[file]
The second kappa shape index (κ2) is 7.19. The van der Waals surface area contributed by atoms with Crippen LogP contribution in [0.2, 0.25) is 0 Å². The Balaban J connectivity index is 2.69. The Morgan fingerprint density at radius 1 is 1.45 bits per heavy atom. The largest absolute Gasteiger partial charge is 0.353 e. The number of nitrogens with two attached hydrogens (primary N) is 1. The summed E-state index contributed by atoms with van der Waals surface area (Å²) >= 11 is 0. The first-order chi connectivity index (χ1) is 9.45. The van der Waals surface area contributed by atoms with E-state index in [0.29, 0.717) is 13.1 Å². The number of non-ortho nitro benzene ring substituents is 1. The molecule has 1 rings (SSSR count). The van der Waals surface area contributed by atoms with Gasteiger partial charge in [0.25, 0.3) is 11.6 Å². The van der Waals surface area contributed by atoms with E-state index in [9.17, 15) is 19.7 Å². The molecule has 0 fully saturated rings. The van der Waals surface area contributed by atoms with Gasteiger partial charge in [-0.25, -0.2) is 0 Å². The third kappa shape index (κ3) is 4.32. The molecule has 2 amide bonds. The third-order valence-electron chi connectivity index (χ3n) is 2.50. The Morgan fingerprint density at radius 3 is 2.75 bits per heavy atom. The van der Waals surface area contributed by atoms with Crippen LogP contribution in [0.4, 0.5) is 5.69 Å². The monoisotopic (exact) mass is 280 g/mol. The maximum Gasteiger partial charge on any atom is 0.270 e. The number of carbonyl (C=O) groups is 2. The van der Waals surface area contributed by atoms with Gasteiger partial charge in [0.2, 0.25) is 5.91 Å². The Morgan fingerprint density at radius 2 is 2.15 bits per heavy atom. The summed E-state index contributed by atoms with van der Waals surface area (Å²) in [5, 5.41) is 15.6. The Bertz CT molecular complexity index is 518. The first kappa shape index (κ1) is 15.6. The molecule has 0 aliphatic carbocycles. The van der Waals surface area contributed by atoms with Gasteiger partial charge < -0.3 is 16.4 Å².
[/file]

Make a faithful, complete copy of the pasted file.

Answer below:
The second kappa shape index (κ2) is 7.19. The van der Waals surface area contributed by atoms with Crippen LogP contribution in [0.2, 0.25) is 0 Å². The Balaban J connectivity index is 2.69. The Morgan fingerprint density at radius 1 is 1.45 bits per heavy atom. The largest absolute Gasteiger partial charge is 0.353 e. The number of nitrogens with two attached hydrogens (primary N) is 1. The summed E-state index contributed by atoms with van der Waals surface area (Å²) >= 11 is 0. The first-order chi connectivity index (χ1) is 9.45. The van der Waals surface area contributed by atoms with E-state index in [0.29, 0.717) is 13.1 Å². The number of non-ortho nitro benzene ring substituents is 1. The molecule has 1 rings (SSSR count). The van der Waals surface area contributed by atoms with Gasteiger partial charge in [0.25, 0.3) is 11.6 Å². The van der Waals surface area contributed by atoms with E-state index in [9.17, 15) is 19.7 Å². The molecule has 0 fully saturated rings. The van der Waals surface area contributed by atoms with Gasteiger partial charge in [-0.25, -0.2) is 0 Å². The third kappa shape index (κ3) is 4.32. The molecule has 2 amide bonds. The third-order valence-electron chi connectivity index (χ3n) is 2.50. The Morgan fingerprint density at radius 3 is 2.75 bits per heavy atom. The van der Waals surface area contributed by atoms with Crippen LogP contribution in [0.4, 0.5) is 5.69 Å². The monoisotopic (exact) mass is 280 g/mol. The maximum Gasteiger partial charge on any atom is 0.270 e. The number of carbonyl (C=O) groups is 2. The van der Waals surface area contributed by atoms with Gasteiger partial charge in [0.2, 0.25) is 5.91 Å². The Morgan fingerprint density at radius 2 is 2.15 bits per heavy atom. The summed E-state index contributed by atoms with van der Waals surface area (Å²) in [5, 5.41) is 15.6. The Bertz CT molecular complexity index is 518. The first kappa shape index (κ1) is 15.6. The molecule has 0 aliphatic carbocycles. The van der Waals surface area contributed by atoms with Gasteiger partial charge < -0.3 is 16.4 Å².